SALUTE TO DEFENSE R&D: Authorizing $3.3 billion more than requested by the Pentagon for research, development, testing, and evaluation, the Senate Armed Services Committee's FY 2018 defense bill supports the Third Offset Strategy, Manufacturing USA Institutes, manufacturing engineering education, and former Defense Secretary Ashton Carter's high-tech DIUx initiative. But the measure faults "an increasingly restrictive set of rules and regulations imposed by the Department itself." The panel wants "more flexible mechanisms for the DOD to access technical expertise at U.S. universities" in such areas as cybersecurity, explosives detection, modeling and simulation, microelectronics, unmanned systems, advanced materials, and machine learning. It also urges a clear distinction between R&D and contracted services. (See a summary.)

The panel's report contains a long series of often detailed instructions, including these:

BOLSTERING EDUCATION: "[M]anufacturing engineering education is critically important to sustaining and advancing the manufacturing industrial base," which "needs to be revitalized," the panel says, authorizing $94.3 million for the effort. The committee also provides $27.9 million for the training and education in STEM fields of minority women at historically black colleges and universities, "particularly through research funding, fellowships, and internships and cooperative work experiences at Defense laboratories." Finding a bright spot in K-12 education, the committee notes a striking improvement in advanced-placement scores among military schools that adopted "innovative and evidence-based efforts" to improve STEM learning.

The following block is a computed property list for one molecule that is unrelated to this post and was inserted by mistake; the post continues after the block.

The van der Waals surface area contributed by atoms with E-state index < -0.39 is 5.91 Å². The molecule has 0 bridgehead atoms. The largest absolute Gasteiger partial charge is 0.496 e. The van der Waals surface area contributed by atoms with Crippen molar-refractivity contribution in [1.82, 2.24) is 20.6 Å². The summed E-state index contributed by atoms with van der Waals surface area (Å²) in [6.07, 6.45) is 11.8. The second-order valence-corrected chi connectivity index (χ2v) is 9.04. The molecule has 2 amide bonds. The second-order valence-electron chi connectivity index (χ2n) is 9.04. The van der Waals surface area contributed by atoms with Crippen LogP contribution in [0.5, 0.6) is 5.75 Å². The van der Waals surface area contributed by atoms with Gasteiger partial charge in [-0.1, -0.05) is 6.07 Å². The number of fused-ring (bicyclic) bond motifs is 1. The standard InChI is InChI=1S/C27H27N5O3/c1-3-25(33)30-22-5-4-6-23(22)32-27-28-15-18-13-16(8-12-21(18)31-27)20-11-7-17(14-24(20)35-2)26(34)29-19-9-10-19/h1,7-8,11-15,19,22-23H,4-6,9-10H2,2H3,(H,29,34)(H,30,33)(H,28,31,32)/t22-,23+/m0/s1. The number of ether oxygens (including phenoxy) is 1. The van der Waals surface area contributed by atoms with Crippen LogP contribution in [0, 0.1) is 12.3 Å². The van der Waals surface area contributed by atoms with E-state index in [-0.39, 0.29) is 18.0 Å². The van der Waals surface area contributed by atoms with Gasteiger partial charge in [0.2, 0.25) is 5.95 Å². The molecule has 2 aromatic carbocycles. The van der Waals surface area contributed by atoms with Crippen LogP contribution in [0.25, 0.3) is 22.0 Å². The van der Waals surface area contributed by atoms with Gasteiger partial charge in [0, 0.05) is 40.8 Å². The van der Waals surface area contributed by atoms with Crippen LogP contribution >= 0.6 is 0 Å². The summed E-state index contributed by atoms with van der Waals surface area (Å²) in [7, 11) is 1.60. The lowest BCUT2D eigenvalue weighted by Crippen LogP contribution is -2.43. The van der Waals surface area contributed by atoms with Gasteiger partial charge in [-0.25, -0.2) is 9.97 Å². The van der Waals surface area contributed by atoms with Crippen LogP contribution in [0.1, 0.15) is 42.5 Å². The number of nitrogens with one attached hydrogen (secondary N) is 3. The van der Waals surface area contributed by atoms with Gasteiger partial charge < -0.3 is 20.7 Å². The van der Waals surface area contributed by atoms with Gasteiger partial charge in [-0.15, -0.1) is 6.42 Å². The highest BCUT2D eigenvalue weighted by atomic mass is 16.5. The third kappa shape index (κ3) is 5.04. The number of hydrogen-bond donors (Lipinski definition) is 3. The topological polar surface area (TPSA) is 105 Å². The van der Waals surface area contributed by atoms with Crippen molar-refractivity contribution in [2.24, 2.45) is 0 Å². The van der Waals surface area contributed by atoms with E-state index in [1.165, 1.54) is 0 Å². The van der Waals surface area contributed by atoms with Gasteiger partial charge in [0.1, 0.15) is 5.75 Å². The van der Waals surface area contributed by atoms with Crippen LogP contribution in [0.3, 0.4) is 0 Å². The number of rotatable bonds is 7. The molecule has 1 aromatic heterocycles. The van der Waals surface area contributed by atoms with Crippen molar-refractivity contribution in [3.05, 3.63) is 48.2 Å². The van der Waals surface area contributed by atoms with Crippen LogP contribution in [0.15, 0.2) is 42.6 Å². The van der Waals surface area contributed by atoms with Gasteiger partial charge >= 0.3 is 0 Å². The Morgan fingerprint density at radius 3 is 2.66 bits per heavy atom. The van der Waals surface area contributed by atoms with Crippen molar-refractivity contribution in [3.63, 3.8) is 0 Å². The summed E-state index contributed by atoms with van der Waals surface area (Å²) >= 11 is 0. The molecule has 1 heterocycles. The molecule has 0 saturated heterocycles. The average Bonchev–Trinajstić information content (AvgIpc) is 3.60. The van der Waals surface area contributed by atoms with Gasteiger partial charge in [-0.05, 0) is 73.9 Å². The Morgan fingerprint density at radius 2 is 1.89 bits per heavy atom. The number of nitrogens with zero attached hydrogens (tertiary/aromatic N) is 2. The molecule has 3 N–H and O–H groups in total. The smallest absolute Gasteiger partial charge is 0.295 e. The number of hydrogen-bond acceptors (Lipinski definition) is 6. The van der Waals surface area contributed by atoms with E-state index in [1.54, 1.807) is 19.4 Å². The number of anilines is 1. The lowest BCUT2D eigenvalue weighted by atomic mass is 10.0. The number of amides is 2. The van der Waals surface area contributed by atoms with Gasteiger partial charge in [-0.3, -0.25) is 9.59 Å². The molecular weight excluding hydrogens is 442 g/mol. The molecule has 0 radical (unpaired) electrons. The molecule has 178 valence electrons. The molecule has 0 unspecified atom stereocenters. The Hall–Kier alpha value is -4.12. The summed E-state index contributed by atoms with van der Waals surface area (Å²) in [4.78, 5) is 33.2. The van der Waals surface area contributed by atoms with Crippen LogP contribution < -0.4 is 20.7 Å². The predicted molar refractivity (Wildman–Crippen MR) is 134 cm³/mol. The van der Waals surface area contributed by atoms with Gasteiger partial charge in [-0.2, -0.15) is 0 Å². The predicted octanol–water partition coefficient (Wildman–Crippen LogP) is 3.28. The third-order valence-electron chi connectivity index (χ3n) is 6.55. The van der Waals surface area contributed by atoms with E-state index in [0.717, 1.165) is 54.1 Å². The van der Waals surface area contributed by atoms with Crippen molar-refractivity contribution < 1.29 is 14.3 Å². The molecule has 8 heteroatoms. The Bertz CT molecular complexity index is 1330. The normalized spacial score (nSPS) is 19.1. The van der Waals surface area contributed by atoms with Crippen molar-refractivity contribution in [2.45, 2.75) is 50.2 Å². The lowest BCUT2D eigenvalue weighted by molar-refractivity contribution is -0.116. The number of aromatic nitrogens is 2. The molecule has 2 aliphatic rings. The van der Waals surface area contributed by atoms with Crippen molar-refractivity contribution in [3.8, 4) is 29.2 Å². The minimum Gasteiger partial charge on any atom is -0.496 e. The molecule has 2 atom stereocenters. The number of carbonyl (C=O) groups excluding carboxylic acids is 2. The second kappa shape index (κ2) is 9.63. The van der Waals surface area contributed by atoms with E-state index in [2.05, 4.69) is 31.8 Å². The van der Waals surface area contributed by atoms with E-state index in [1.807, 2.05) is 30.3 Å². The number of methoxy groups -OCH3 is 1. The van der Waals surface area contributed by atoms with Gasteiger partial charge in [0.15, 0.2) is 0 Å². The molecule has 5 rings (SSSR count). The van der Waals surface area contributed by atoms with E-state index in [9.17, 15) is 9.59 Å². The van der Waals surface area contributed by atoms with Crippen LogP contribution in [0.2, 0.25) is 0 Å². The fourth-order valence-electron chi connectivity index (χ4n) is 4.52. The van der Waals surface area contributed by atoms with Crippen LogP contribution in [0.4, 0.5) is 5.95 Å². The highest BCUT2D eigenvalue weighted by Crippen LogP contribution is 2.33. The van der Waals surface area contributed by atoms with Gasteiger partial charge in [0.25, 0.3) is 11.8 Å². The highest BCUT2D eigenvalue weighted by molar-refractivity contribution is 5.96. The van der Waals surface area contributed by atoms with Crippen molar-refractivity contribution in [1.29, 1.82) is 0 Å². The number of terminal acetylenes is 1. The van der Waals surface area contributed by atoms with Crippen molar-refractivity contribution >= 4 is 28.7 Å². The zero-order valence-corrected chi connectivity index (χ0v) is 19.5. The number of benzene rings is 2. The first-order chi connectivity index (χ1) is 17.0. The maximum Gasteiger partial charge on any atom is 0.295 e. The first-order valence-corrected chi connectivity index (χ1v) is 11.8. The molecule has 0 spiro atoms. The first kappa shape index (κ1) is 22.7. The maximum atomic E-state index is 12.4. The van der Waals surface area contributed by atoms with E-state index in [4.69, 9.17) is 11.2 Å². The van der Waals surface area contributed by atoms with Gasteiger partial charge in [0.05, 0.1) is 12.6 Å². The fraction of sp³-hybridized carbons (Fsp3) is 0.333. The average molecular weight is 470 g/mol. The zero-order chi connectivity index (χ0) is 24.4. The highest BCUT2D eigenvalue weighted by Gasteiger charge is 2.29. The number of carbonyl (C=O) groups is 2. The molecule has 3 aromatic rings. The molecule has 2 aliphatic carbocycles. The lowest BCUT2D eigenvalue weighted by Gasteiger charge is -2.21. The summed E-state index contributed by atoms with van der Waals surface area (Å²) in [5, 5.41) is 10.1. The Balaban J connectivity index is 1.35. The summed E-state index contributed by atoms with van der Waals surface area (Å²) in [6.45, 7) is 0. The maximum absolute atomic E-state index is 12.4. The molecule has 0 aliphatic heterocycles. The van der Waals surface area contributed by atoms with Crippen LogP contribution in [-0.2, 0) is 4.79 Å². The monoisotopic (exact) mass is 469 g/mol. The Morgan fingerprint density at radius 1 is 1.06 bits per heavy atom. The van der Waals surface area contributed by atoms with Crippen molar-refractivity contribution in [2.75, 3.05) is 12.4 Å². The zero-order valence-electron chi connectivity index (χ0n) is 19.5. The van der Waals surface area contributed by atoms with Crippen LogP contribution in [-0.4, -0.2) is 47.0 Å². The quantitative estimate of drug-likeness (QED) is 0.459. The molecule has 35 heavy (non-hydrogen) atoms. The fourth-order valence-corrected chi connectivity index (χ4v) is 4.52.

MORE ON MANUFACTURING: The Manufacturing Extension Partnerships program "could . . . play a pivotal role in ensuring the success of the Manufacturing Institutes by using its dense network of small business relationships to promote exposure, networking, and collaboration between small manufacturers, the MEP centers and the regional institutes of Manufacturing USA," the report says.